The Proven Way Women Can Make More Money

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You’re already well aware of and plenty pissed off about the gender pay gap. But now, it looks like there’s a new gap women need to be aware of when it comes to salary: The gap between being “nice” or a “bitch” at the office. The nicer and more agreeable women are at work, the less she’s likely to be paid, according to a study published in the European Journal of Work and Organizational Psychology. Yes, you might be thinking WTF, but you should also be thinking, good to know.

Researchers studied 375 employees of a large electronics company based in the Netherlands to find out how their personalities (and self perceptions of their personalities) affected their work performance and pay. The results: Dominant, assertive women who clearly express their expectations and don’t retreat from their demands are paid more than “accommodating” women. Ironically, women who were more agreeable thought they had a higher status in their company than they actually did—but they also believed they were earned too much money. Yes, you read that right.

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“This blew our minds,” says professor and study coauthor Sharon Toker of the Tel Aviv University Coller School of Business Management. “The data shows that [agreeable women] earn the least—far less than what they deserve. And they rationalize the situation, making it less likely that they will make appropriate demands for equal pay.” Wow. The only somewhat comforting fact is that agreeable men, too, were “punished” for their niceness, making less money and having lower status than more dominant men (although this is likely for a different reason, which is that agreeable men are breaking gender stereotypes).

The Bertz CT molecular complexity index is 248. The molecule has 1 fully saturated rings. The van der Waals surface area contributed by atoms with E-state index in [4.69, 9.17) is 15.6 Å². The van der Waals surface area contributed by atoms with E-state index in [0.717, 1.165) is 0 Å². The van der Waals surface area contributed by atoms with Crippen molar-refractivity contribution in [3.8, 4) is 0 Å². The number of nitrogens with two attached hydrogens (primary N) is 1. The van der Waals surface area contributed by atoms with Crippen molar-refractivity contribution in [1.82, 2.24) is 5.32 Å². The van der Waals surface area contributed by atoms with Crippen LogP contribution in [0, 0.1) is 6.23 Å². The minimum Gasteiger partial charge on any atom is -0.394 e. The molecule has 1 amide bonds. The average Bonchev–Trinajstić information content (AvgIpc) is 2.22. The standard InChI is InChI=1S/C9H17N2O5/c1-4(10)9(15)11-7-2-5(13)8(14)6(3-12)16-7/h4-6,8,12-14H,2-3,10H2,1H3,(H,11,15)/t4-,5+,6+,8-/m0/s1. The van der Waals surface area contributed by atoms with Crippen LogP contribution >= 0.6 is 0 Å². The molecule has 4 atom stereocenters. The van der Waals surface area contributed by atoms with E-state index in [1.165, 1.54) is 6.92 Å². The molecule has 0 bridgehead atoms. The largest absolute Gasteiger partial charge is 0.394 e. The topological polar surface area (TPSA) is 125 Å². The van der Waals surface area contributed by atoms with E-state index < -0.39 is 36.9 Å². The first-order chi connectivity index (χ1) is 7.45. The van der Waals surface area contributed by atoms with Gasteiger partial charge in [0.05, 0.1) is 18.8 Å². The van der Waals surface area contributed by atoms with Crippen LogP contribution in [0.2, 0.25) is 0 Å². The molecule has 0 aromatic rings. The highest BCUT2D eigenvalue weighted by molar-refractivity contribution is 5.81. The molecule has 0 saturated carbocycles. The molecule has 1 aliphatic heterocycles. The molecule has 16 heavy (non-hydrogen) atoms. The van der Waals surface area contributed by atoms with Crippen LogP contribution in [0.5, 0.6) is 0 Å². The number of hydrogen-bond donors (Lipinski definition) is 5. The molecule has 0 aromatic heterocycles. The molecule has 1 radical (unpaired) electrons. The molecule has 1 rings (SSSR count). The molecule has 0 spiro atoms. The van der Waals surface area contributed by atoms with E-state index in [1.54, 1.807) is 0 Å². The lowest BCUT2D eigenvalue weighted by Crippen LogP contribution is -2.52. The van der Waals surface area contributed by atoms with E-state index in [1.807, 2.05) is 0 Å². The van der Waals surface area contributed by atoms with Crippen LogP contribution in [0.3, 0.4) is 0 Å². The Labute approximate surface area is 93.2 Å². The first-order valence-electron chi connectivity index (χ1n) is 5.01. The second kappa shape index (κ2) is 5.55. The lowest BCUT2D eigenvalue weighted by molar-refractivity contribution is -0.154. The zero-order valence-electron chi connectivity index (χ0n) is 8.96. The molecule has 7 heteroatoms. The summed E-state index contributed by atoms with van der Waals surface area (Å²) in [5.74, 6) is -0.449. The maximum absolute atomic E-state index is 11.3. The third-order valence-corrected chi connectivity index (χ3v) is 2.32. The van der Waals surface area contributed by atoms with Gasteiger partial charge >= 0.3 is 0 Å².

On the flip side, women who showed dominant traits of extroversion and assertiveness weren’t punished for those qualities, even though they contradict traditional (read: outdated AF) gender norms. But lest you get a whiff of hope, don’t get ahead of yourself: Dominant women still made significantly less than their dominant and non-dominant male colleagues. “We found that women were consistently and objectively status-detracted, which means they invest more of themselves in their jobs than they receive, and are compensated less than their male colleagues across the board,” says study coauthor Dr. Michal Biron of the University of Halfa.

In sum, ladies, you’ll make a little more money if you stand your ground at work and don’t back down just to avoid making others (or yourself!) uncomfortable, and hell yes you should take this information and use it to empower yourself to ask for a raise or promotion. But you’re still making significantly less than even the most wishy-washy man at your company. We’re still damned if we do, and damned if we don’t—but we’ll do better at chipping away at that gap if we show strength, decisiveness, and confidence at work. A good place to start? Believing you deserve every penny of your current salary.

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